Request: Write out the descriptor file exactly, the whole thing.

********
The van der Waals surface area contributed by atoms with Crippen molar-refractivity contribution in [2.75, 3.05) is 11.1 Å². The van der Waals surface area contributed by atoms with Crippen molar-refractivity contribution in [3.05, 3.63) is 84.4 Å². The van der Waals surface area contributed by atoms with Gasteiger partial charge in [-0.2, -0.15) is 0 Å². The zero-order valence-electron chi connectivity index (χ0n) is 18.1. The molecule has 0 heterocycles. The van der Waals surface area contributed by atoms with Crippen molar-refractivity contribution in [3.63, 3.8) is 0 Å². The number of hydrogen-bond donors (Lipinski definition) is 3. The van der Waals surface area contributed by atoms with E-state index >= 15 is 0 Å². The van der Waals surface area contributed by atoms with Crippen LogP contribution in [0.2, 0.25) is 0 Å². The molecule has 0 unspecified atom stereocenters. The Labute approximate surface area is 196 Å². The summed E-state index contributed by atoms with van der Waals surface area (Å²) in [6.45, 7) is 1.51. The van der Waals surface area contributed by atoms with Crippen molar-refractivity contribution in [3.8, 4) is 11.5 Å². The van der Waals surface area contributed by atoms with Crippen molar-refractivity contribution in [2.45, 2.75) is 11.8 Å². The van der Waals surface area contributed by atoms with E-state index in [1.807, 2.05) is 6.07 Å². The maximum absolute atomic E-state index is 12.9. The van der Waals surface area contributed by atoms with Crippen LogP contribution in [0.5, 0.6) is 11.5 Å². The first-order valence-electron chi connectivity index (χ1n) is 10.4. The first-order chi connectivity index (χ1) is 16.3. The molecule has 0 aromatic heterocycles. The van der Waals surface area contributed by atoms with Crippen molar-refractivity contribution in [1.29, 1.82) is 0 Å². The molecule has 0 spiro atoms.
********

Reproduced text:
The van der Waals surface area contributed by atoms with Crippen molar-refractivity contribution in [2.75, 3.05) is 11.1 Å². The van der Waals surface area contributed by atoms with Crippen molar-refractivity contribution in [3.05, 3.63) is 84.4 Å². The van der Waals surface area contributed by atoms with Gasteiger partial charge in [-0.2, -0.15) is 0 Å². The zero-order valence-electron chi connectivity index (χ0n) is 18.1. The molecule has 0 heterocycles. The van der Waals surface area contributed by atoms with Crippen molar-refractivity contribution in [3.63, 3.8) is 0 Å². The number of hydrogen-bond donors (Lipinski definition) is 3. The van der Waals surface area contributed by atoms with E-state index >= 15 is 0 Å². The van der Waals surface area contributed by atoms with Crippen LogP contribution in [0.2, 0.25) is 0 Å². The molecule has 0 unspecified atom stereocenters. The Labute approximate surface area is 196 Å². The summed E-state index contributed by atoms with van der Waals surface area (Å²) in [6.45, 7) is 1.51. The van der Waals surface area contributed by atoms with Crippen molar-refractivity contribution in [3.8, 4) is 11.5 Å². The van der Waals surface area contributed by atoms with Crippen molar-refractivity contribution in [2.45, 2.75) is 11.8 Å². The van der Waals surface area contributed by atoms with E-state index in [1.807, 2.05) is 6.07 Å². The maximum absolute atomic E-state index is 12.9. The van der Waals surface area contributed by atoms with Crippen LogP contribution in [0.5, 0.6) is 11.5 Å². The first-order valence-electron chi connectivity index (χ1n) is 10.4. The first-order chi connectivity index (χ1) is 16.3. The molecule has 0 aromatic heterocycles. The van der Waals surface area contributed by atoms with Crippen molar-refractivity contribution in [1.29, 1.82) is 0 Å². The molecule has 0 spiro atoms.